One, increasing case notification through sputum collection and transportation (SCT) mechanism in 42 districts, by household contact tracing and initiation of TB Preventive Treatment (TPT) among children below five in 42 districts, through Public Private Mix (PPM) in 7 metro and sub-metro cities and through TB screening among high risk and vulnerable populations in 10 prisons, nine border transits and malnourished children in 42 districts.
Other measures include conducting National Drugs Resistant Survey and Patient Cost survey, supporting to strengthen laboratory services, procurement of first and second-line TB drugs including shorter regimen, supporting DR treatment centers and strengthening national HMIS system and linking electronic case-based system of NTP with HMIS’s DHIS2 platform. Building capacity of provincial and local level staff through training, microplanning is another important measure.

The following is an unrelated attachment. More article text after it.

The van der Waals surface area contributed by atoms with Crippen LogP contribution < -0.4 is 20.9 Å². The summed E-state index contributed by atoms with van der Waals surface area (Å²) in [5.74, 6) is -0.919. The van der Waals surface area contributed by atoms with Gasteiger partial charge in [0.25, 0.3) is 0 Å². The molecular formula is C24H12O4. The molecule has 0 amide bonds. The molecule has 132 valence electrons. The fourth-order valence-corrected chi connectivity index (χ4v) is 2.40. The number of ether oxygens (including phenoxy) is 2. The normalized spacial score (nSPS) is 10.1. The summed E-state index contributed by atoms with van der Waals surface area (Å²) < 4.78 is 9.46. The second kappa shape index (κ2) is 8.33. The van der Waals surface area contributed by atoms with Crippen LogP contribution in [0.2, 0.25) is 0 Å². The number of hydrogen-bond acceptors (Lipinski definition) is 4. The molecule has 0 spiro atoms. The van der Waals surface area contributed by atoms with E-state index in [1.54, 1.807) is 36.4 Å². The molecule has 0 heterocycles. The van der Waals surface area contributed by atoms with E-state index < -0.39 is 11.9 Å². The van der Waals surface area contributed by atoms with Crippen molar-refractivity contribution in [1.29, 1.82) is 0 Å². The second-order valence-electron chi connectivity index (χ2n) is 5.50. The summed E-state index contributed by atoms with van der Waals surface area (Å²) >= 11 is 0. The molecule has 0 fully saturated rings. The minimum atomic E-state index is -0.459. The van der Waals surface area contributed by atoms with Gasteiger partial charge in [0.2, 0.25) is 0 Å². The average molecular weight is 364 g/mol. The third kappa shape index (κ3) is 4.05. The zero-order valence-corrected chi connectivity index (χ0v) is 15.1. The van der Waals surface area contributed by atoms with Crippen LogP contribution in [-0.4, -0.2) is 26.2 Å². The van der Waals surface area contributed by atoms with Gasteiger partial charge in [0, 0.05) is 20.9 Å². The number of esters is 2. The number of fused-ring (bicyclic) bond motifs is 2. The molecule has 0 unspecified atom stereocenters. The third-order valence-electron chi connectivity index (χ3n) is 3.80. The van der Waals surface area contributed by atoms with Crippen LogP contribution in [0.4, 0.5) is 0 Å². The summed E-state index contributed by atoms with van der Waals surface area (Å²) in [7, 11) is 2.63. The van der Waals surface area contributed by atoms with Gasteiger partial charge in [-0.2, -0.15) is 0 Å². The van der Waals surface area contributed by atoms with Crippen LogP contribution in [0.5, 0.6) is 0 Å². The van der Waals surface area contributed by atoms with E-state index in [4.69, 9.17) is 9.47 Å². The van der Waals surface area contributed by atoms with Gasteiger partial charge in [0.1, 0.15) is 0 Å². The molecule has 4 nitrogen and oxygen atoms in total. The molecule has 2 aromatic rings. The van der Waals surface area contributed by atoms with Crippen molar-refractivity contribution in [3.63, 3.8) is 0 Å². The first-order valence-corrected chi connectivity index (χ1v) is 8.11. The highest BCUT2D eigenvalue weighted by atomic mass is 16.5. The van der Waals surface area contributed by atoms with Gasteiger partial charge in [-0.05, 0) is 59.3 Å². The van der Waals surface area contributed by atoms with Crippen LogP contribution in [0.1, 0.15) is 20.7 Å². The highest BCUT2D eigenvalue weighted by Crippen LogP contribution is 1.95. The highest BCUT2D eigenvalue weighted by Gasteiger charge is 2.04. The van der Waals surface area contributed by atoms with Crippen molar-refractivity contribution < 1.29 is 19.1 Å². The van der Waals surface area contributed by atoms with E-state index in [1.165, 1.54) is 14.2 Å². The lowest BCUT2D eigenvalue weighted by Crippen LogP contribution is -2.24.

What, in your opinion, are the prominent challenges of Nepal to decrease the incidents of TB?
There are a number of them. The first challenge is related to improving accountability, prioritization, engagement and investment for TB program at all levels. Enhancing the work efficiency of TB Focal Persons is another. Others include strengthening meaningful participation of the community and private sectors in TB diagnosis and treatment, expansion of newer technology and its maximum utilization for TB diagnosis, expansion and maximum utilization of sputum collection and transportation method, effective expansion of laboratories for TB diagnosis and its appropriate management and institutionalization and expansion of electronic case-based surveillance systems in both public and private sectors, and institutionalization of robust supervision system.